3-Hydroxypropionic acid

3-Hydroxypropionic acid[1]
IUPAC name
3-Hydroxypropanoic acid
Other names
3-hydroxypropionic acid
hydracrylic acid
ethylene lactic acid
503-66-2 YesY
3D model (Jmol) Interactive image
ChEBI CHEBI:33404 YesY
ChemSpider 61460 YesY
DrugBank DB03688 YesY
ECHA InfoCard 100.007.250
KEGG C01013 YesY
Molar mass 90.08 g/mol
Melting point <25 °C
143 °C (sodium salt)
Boiling point Decomposes
Very soluble
Acidity (pKa) 4.87[2]
Related compounds
acetic acid
glycolic acid
propionic acid
lactic acid
malonic acid
butyric acid
hydroxybutyric acid
Related compounds
Except where otherwise noted, data are given for materials in their standard state (at 25 °C [77 °F], 100 kPa).
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Infobox references

3-Hydroxypropionic acid is a carboxylic acid, specifically a beta hydroxy acid. It is an acidic viscous liquid with a pKa of 4.5.[1] It is very soluble in water, soluble in ethanol, and miscible with diethyl ether. Upon distillation, it dehydrates to form acrylic acid.

3-Hydroxypropionic acid is used in the industrial production of various chemicals such as acrylates. It can be produced by engineered microbes.[3]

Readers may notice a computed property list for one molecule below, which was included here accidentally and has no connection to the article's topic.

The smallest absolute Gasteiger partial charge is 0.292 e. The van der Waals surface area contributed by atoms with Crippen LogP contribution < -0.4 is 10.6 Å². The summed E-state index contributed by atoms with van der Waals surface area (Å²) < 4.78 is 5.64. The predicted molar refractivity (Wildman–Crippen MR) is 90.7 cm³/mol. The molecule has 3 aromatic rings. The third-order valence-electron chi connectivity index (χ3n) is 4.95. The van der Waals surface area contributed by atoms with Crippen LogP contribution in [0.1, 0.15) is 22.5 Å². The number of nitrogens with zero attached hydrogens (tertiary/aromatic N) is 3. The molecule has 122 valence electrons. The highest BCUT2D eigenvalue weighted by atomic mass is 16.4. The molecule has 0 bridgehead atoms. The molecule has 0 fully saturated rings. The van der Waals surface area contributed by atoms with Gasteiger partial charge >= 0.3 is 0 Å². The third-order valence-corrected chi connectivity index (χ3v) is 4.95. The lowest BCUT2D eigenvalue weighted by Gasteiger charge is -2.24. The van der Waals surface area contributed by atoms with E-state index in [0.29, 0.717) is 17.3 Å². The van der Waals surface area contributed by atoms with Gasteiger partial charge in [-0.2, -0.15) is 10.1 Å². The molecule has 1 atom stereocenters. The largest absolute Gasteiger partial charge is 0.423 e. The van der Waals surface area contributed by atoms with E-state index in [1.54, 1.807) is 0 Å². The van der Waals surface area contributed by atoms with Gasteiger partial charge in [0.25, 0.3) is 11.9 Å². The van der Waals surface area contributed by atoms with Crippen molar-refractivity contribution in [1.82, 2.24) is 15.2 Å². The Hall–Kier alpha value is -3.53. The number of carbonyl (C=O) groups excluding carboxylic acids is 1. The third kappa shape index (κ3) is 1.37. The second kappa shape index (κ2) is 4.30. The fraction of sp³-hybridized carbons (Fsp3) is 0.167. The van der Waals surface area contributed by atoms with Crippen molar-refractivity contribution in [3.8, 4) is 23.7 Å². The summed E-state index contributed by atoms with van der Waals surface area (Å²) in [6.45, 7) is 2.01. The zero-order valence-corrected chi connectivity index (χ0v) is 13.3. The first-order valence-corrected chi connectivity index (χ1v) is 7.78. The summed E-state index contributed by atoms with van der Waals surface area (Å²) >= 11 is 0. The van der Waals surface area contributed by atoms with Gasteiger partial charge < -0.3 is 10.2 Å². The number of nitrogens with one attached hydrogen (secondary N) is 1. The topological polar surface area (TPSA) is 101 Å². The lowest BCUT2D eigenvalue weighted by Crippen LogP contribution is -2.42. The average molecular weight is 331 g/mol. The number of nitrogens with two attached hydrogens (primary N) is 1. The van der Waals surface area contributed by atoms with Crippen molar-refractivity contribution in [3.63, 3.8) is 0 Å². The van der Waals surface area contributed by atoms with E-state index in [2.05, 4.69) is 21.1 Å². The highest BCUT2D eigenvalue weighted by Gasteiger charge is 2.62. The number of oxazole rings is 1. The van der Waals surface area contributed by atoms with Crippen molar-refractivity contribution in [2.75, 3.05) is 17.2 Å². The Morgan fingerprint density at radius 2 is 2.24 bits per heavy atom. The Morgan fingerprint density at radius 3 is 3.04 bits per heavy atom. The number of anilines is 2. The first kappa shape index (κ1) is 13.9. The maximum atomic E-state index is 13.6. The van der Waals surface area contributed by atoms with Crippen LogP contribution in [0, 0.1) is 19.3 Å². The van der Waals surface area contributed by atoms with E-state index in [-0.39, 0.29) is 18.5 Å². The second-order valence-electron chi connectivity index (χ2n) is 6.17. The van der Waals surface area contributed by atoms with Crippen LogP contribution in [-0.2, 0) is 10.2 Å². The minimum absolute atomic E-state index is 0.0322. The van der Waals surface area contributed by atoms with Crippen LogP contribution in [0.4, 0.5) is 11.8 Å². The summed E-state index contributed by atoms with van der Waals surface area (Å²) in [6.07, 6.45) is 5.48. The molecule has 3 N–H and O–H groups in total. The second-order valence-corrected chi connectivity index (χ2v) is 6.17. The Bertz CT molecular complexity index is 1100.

Applications in producing a biodegradable polymer

A method has been developed by the University of Minnesota to produce a biodegradable polymer polyester known as poly(3-hydroxypropionic acid).[4] The method combines the high-molecular weight and control aspects of ring-opening polymerization with the commercial availability of the beta hydroxy acid, 3-hydroxypropionic acid which is abbreviated as 3-HP. Since 3-HP can be derived from biological sources, the resulting material, poly(3-hydroxypropionic acid) or P(3-HP), is biorenewable. The new method allows direct synthesis of the bio-based polymer P(3-HP) from 3-HP, a commercial monomer that is derived from corn. The method uses a single vessel reactor for simple synthesis and rapid scale up. The method results in a higher molecular weight which makes the polymer more structurally sound using a process with lower toxicity than competing technologies.

See also


  1. 1 2 Merck Index, 11th Edition, 4681.
  2. Handbook of Chemistry and Physics, CRC press, 58th edition page D150-151 (1977)
  3. "3-HP". Retrieved 27 May 2011.

External links

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